More than two weeks after a 22-year-old man from the Red Pheasant Cree Nation was shot on a farm north of Biggar, Sask., the community is still coming to grips with the loss of one of their own.
Elder Ben Wuttunee said he was visiting Red Pheasant from his home in Beauval, Sask. before Colten Boushie was fatally shot Aug. 9. He has since stayed in the First Nation, located around 140 kilometres northwest of Saskatoon, to offer support and guidance where he can.
“It’s brutal what happened. There’s got to be a calm. That’s why we need our ceremonies, we need our prayer groups,” he said.
Wuttunee said part of his efforts have been focused on the youth who make up a majority of the band’s membership. With emotions still raw for many in the community, Wuttunee said he’s making a point of repeating the wishes of Boushie’s family, who have called for no acts of retaliation against Gerald Stanley, the 54-year-old rancher charged with second-degree murder in Boushie’s death.
“The family, they’re going through hurt right now. You don’t need to aggravate it. And liquor’s not the answer, or drugs, it just compounds the hurt,” he said.
Pointing to high incarceration rates and a history of mistrust for authorities stretching back to the residential schools system, Wuttunee said he has a hard time telling young people to just let the court process unfold.
“How can I talk to the young guys? Because they know the facts. All I can say is, ‘Don’t take the law into your own hands, because the law won’t spare you – and it’s not on our side,” he said.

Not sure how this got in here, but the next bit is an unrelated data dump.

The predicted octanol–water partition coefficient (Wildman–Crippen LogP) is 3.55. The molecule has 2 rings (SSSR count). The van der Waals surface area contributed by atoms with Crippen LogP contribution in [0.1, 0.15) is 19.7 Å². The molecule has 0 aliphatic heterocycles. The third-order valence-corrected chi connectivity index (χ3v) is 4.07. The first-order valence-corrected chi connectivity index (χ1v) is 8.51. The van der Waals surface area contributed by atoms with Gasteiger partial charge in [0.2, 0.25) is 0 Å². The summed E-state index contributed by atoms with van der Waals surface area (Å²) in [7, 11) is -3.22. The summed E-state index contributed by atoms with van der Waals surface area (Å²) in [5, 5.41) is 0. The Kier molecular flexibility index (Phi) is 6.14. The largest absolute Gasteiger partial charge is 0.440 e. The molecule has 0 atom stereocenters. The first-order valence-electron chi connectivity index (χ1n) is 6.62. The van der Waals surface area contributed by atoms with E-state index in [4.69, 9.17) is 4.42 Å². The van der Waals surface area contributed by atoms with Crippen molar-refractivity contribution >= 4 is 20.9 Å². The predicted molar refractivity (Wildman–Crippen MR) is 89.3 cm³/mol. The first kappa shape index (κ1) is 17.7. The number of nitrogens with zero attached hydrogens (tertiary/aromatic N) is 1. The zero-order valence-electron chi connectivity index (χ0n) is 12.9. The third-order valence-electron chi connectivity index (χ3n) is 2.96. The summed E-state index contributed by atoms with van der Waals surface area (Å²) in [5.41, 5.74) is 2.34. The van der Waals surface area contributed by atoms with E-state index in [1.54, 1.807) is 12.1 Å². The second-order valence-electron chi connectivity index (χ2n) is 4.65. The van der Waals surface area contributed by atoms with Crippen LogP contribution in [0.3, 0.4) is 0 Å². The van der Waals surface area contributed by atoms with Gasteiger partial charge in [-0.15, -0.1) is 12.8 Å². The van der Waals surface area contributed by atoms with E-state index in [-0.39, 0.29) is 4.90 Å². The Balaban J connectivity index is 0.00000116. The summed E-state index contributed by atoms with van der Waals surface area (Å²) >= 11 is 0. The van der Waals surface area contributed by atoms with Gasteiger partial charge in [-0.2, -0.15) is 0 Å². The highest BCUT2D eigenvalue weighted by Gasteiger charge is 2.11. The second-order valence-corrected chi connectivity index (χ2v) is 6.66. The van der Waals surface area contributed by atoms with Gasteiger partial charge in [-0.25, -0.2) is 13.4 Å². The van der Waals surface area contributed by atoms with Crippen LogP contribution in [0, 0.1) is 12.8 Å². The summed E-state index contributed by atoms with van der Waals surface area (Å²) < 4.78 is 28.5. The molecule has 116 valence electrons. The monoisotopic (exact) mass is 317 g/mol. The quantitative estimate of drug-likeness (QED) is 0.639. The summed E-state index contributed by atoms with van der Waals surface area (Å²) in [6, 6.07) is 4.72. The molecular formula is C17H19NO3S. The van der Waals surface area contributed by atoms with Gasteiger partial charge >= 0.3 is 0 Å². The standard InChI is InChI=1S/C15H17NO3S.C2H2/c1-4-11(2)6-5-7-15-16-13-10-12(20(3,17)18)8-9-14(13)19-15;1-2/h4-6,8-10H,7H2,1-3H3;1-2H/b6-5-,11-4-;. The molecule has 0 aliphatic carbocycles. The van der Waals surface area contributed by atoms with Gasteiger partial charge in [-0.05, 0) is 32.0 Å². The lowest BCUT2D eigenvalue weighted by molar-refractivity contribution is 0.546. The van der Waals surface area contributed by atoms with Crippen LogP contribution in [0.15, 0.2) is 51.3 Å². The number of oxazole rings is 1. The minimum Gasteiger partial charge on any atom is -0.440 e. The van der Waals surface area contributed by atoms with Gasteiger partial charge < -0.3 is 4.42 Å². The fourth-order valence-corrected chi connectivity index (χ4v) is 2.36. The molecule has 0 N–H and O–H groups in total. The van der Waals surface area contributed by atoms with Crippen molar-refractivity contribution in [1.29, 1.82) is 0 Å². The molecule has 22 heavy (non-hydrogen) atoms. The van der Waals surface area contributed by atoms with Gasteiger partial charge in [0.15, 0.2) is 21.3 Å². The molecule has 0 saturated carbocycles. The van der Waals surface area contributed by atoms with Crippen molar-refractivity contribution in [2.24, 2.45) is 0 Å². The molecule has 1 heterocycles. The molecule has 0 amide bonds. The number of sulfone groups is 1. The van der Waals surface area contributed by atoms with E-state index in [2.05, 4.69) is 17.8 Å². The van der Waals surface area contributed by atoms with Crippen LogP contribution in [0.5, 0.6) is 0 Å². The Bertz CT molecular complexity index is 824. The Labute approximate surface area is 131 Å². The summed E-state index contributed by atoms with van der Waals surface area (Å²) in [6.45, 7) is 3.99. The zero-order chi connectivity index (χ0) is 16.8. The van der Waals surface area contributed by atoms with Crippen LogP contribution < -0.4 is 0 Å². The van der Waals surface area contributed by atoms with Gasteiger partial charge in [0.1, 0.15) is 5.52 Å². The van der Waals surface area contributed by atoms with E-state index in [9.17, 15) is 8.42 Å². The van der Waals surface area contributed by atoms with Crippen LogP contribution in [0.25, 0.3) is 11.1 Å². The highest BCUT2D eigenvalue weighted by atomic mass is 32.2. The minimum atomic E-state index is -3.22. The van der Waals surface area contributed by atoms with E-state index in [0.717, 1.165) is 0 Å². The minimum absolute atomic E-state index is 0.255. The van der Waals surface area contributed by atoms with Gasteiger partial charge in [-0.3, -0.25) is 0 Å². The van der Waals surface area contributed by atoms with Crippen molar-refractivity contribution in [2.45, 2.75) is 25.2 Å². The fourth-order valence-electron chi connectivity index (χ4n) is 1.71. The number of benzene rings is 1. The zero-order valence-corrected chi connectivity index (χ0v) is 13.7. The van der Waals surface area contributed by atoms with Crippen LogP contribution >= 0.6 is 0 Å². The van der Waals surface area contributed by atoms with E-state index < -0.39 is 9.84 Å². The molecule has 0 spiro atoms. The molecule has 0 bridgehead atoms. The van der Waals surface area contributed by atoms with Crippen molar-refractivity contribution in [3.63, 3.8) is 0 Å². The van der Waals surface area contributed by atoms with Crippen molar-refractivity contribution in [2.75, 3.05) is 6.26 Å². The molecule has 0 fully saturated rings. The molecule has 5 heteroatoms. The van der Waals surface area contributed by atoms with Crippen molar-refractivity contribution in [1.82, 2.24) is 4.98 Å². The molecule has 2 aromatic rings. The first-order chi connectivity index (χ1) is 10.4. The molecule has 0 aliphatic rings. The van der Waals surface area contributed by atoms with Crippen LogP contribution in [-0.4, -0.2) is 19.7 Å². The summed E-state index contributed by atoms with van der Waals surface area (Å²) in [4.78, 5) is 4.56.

Russell Podgurny, 45, said Boushie was like a little brother to him and many others in the community. He said he’s been sticking close to home and praying ever since the young man’s death.
“I’ve gone through a change. The Russell that was here before I met him doesn’t exist anymore, only the Russell that has met him remains,” he said.
Podgurny said concerns about angry young men flooding out of the community are missing the reality that most people are still grieving.
“Anger’s not the issue, it’s the hurt that’s the issue. And that’s what we try and deal with,” he said.
With Boushie’s death bringing a surge of racist commentary online, Podgurny said he doesn’t think it’s fair for a community reeling from the loss of a young person to have to defend its reputation.
“Red Pheasant has had kind of a bad rap for a bit, and I really don’t care what other people think. I wake up here and it’s beautiful here…it’s one of the most beautiful places to be,” he said.
Wuttunee said the hateful commentary reinforces the need for Red Pheasant to reach out to its neighbours — particularly in light of what will possibly be a years-long court process.
“We need to have a feast or some kind of gathering where we can invite the farmers if they want to come. It’s got to start somewhere. Two years from now is too long to wait,” he said.